Lazarus malware has been tracked in new campaigns against South Korean supply chains, made possible through stolen security certificates.
On Monday, cybersecurity researchers from ESET revealed the abuse of the certificates, stolen from two separate, legitimate South Korean companies.
Lazarus, also known as Hidden Cobra, is an umbrella term for select threat groups -- including offshoot entities -- suspected of being tied to North Korea. Thought to be responsible for Sony's infamous 2014 hack, Lazarus has also been connected to hacks using zero-day vulnerabilities, LinkedIn phishing messages, and the deployment of Trojans in campaigns including Dacls and Trickbot.
In recent years, Lazarus has expanded its attack surface not only for the theft of sensitive data from corporations but also in order to compromise cryptocurrency organizations.
In this supply chain attack, the threat actors are using an "unusual supply chain mechanism," ESET says, in which Lazarus is abusing a standard requirement for South Korean internet users -- the need to install additional security software when they visit government or financial services websites.
Typically, users will be required to download WIZVERA VeraPort, a program used to manage software downloads that are necessary to visit particular domains. These updates may include browser plugins, standalone security software, or identity verification tools.
WIZVERA VeraPort digitally signs and cryptographically verifies downloads.
"[This] is why attackers can't easily modify the content of these configuration files or set up their own fake website," the researchers say. "However, the attackers can replace the software to be delivered to WIZVERA VeraPort users from a legitimate but compromised website. We believe this is the scenario the Lazarus attackers used."
Lazarus has targeted the weaker links in the chain by illegally obtaining code-signing certificates from two South Korean security companies.
WIZVERA VeraPort's default configuration usually requires the signatures of downloaded binaries to be verified before execution. However, the software manager only verifies the signature and not who certificates belong to.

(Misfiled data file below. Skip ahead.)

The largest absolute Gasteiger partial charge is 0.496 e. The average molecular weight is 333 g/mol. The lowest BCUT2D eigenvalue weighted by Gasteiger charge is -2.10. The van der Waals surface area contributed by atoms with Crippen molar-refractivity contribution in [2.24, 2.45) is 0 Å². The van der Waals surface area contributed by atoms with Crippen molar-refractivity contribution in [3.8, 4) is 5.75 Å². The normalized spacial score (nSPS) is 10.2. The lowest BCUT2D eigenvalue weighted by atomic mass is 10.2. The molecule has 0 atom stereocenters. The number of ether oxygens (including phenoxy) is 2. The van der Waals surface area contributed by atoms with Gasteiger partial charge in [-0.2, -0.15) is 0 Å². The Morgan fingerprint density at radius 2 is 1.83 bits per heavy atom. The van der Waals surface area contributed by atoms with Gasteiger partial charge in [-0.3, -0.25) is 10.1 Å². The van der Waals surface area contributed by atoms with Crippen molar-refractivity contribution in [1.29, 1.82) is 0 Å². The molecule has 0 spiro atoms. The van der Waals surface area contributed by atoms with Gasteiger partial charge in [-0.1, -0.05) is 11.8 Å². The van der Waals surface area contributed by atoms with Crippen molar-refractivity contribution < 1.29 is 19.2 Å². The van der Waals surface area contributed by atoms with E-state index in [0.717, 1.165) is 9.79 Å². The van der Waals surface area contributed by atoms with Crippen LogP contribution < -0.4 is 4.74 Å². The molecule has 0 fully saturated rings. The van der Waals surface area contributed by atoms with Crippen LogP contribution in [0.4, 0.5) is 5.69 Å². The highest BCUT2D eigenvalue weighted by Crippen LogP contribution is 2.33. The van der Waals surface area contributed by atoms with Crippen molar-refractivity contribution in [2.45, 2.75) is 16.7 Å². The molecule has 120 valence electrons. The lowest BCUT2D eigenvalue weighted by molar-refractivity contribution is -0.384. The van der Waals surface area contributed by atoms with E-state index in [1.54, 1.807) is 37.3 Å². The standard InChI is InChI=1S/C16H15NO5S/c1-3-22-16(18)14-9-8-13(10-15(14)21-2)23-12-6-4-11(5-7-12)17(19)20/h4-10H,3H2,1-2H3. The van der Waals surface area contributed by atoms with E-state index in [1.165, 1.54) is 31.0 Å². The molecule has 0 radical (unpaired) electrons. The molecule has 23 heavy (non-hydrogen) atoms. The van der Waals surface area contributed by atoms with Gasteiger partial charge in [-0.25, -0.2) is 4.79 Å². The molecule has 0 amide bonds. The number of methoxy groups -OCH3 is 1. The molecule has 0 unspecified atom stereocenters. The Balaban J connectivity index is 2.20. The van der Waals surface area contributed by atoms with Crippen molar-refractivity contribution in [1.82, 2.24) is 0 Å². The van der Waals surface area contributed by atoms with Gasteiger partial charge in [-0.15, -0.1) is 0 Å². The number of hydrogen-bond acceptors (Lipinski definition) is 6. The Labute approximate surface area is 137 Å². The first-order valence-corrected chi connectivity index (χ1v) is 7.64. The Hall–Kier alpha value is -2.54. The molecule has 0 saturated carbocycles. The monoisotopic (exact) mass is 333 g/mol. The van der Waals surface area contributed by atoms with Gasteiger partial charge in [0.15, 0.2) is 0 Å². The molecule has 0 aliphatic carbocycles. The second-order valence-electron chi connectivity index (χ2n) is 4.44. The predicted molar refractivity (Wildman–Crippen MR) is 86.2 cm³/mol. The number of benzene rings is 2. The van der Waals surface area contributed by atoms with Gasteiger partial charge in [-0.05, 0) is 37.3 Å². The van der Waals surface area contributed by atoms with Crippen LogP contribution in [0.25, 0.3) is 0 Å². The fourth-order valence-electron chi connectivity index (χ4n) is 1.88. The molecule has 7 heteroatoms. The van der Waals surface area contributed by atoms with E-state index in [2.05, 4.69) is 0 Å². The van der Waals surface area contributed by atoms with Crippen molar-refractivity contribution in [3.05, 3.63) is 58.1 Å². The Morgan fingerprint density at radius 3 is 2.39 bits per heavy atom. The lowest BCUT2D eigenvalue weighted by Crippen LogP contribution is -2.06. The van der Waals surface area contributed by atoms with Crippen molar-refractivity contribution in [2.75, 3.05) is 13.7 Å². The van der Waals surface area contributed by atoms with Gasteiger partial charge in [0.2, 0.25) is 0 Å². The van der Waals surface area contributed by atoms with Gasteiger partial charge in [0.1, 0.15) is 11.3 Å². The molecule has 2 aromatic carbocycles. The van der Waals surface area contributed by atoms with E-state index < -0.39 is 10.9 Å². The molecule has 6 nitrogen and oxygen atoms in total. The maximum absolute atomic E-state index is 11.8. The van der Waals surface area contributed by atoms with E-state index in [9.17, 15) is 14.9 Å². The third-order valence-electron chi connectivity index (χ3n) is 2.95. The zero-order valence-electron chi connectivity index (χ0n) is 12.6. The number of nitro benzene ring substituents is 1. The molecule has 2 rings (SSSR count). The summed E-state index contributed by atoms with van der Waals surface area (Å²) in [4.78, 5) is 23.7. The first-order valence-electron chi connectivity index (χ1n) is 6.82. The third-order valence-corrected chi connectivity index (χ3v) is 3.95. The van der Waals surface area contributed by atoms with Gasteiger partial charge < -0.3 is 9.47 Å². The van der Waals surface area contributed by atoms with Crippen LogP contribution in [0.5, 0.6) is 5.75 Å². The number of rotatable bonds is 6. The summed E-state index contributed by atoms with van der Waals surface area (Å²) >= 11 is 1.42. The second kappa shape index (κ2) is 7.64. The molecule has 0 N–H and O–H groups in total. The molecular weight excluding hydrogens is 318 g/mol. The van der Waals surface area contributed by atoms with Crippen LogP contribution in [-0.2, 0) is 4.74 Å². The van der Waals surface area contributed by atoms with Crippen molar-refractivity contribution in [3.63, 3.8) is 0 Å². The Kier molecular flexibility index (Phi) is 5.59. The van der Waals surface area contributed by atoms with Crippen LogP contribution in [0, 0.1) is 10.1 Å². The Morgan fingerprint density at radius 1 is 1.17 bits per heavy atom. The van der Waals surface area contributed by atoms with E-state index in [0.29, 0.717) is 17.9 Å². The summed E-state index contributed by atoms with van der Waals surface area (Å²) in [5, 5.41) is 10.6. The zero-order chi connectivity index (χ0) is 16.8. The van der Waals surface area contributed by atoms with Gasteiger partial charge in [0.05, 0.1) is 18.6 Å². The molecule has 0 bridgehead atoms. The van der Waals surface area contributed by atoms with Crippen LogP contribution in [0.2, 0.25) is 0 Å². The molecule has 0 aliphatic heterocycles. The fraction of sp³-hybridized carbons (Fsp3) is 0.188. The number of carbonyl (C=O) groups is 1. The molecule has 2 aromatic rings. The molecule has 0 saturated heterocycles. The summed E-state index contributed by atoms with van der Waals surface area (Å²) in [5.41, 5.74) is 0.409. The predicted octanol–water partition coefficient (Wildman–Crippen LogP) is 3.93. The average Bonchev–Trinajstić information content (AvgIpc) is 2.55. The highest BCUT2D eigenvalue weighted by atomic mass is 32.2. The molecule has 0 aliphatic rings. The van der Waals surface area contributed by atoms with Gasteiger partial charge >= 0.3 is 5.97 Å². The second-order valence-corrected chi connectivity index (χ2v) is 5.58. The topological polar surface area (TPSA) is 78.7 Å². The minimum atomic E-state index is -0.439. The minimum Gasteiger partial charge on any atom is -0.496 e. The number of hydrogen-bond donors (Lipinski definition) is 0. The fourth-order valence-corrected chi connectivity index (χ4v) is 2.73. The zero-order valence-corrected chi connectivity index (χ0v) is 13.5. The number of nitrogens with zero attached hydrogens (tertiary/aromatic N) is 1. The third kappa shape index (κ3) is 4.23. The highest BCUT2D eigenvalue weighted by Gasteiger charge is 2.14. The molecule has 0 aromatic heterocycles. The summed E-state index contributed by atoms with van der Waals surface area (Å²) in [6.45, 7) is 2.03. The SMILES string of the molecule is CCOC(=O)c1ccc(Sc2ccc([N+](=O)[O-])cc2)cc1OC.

In order to exploit the software, the stolen -- but valid -- certificates were used to launch Lazarus malware payloads.
So far, two malware samples have been detected that camouflage the group's malware as legitimate, South Korean software that is often downloaded and executed by WIZVERA VeraPort. Similar file names, icons, and resources to legitimate software have been crafted to avoid arousing suspicion.
If a victim visits a malicious website, for example, and unwittingly downloads the compromised software, Lazarus will then launch a dropper via WIZVERA VeraPort which extracts a downloader and configuration files.
A connection is then established with the attacker's command-and-control (C2) server and the final payload, a Remote Access Trojan (RAT), is deployed on a victim's machine. RATs can be used to maintain covert surveillance, persistence via backdoors, and for the exfiltration of data or remote system control.
"It's the combination of compromised websites with WIZVERA VeraPort support and specific VeraPort configuration options that allow attackers to perform this attack," ESET says. "Owners of such websites could decrease the possibility of such attacks, even if their sites are compromised, by enabling specific options (e.g. by specifying hashes of binaries in the VeraPort configuration)."
Previous and related coverage
- Lazarus pivots to Linux attacks through Dacls Trojan
- Lazarus hacking group rises again with new bitcoin-stealing cyberattacks against banks
- Lazarus Group used ActiveX zero-day vulnerability to attack South Korean security think tank
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